Trying to turn the page

The Nationals had the last four days to look ahead to this afternoon's ballgame. The last two and a half weeks, if you count the time since they clinched the National League East title.

They had a couple of days to wonder about whether they would face the Giants or the Pirates, and a couple more to map out how they might match up against San Francisco.

Now they have less than 24 hours to turn the page and move on to a crucial Game 2.

In the regular season, the focus is on the big picture. You never put too much emphasis on one game, because the ultimate goal is to have a good enough record after game No. 162. Now, in the postseason, every game means so much. And with the Nats losing the first game of their National League Division Series matchup with the Giants 3-2, they now have to quickly flush this one and turn their attention to Tim Hudson and Game 2.

How do they do that, exactly, after a hard-fought, one-run loss in the series opener?

"Well, we've got no choice," first baseman Adam LaRoche said. "Game 1 is big, obviously. Game 2 is bigger."

One might think that it would be tougher to move past a tough loss in the postseason, given the magnitude each game holds. Reliever Tyler Clippard said he actually thinks it's the opposite.

"I think it's a little bit easier in the sense that you kind of know you have to," Clippard said. "It's just one of those things. Obviously, you want to win every game, but it's baseball. We've got a long series ahead of us, and I think we realize that. I don't think we're too worried about it."

harper-run-with-bat-red-sidebar.jpgThe Nationals battled tonight, after falling behind 3-0 going to the bottom of the seventh. They plated two runs on Bryce Harper's mammoth solo shot into the third deck in right ("It was incredible," Clippard said. "The roof blew off this place.") and Asdrubal Cabrera's solo shot just two batters later.

They put the potential tying run in scoring position with one out in the eighth. They clawed back into the game and gave themselves a shot to tie it late. It didn't happen, but the fight was there.

All season long, the Nats have been a team that has prided itself on winning series. Lose the opener? No problem. Take the series and move on.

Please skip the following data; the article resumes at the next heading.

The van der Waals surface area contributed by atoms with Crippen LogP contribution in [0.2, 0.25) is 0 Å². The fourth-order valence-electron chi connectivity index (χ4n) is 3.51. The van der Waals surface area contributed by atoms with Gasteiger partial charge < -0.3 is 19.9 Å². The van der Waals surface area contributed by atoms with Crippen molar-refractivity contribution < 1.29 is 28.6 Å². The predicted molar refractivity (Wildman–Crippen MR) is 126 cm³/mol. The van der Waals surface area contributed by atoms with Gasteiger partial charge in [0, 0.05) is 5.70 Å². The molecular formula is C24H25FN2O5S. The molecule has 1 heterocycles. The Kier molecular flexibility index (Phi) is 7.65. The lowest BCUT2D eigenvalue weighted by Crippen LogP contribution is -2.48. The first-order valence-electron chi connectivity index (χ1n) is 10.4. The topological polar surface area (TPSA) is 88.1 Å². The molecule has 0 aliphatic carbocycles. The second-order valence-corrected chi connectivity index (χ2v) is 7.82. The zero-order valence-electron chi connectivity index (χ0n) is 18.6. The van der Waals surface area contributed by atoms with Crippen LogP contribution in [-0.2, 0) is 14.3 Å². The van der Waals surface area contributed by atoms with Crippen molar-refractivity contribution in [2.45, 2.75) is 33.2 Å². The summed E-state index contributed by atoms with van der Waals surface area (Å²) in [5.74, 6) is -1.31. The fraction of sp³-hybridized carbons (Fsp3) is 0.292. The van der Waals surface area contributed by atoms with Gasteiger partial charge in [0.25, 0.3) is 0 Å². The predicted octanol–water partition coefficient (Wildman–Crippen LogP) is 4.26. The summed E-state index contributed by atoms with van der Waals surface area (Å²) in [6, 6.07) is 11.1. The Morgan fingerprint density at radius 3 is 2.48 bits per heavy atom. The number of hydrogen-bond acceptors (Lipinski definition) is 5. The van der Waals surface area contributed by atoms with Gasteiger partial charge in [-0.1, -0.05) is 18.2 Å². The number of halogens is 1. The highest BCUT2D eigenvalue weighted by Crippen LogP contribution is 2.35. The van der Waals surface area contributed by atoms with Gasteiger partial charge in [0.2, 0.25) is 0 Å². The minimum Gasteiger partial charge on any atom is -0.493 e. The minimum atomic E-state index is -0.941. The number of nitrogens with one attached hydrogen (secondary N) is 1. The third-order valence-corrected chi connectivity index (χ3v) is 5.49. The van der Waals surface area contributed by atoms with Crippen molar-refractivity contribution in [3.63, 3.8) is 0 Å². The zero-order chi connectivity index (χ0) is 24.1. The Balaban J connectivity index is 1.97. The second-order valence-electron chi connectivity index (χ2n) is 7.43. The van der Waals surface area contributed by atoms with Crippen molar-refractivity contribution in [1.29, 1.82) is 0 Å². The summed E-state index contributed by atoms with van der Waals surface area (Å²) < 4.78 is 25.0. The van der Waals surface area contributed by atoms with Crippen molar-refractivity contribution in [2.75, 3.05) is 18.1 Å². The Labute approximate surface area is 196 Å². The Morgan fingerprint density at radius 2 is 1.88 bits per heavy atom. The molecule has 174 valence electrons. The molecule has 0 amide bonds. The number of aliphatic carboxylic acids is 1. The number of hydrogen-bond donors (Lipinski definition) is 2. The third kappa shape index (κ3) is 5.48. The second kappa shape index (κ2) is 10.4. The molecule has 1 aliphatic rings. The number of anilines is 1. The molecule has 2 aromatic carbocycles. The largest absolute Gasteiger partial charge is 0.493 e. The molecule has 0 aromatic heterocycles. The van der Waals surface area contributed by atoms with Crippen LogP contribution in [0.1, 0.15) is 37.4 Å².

That mentality still applies now, players say.

"I think that's part of it," LaRoche said. "And also the fact that we've lost some games and bounced back and gone on a tear. Again, that was regular season. Now we've just got to do it."

"We've fought all year to win series and that's what we're going to try to do," shortstop Ian Desmond said. "We've fought back in games. We made an attempt to do that today."

Here's one stat that works in the Nats' favor as we look ahead to tomorrow: They haven't lost two straight games in nearly a month. The last time it happened was all the way back on Sept. 5-6.

Their longest losing streak all season, over the course of those 162 games, was four. They only lost three straight five times.

It isn't easy to move past a postseason loss. It might be tougher when there were opportunities there late in what ended up being a one-run game, and they were opportunities missed.

And the Nats are aware Madison Bumgarner (who posted a 2.12 ERA in his final 10 regular season starts and spun a complete game shutout in the Giants' wild card win) is looming in Game 3.

But the thinking now isn't on tonight. It isn't on Bumgarner or Game 3. It's on getting ready for tomorrow, and preparing as best as possible for that battle.

"It's over," Bryce Harper said of today's game. "It was over that last pitch. Just got to come back and try and get that W tomorrow and go 1-1. We can't go 0-2 into San Fran. That's tough. We've got to get that W tomorrow and get it going."

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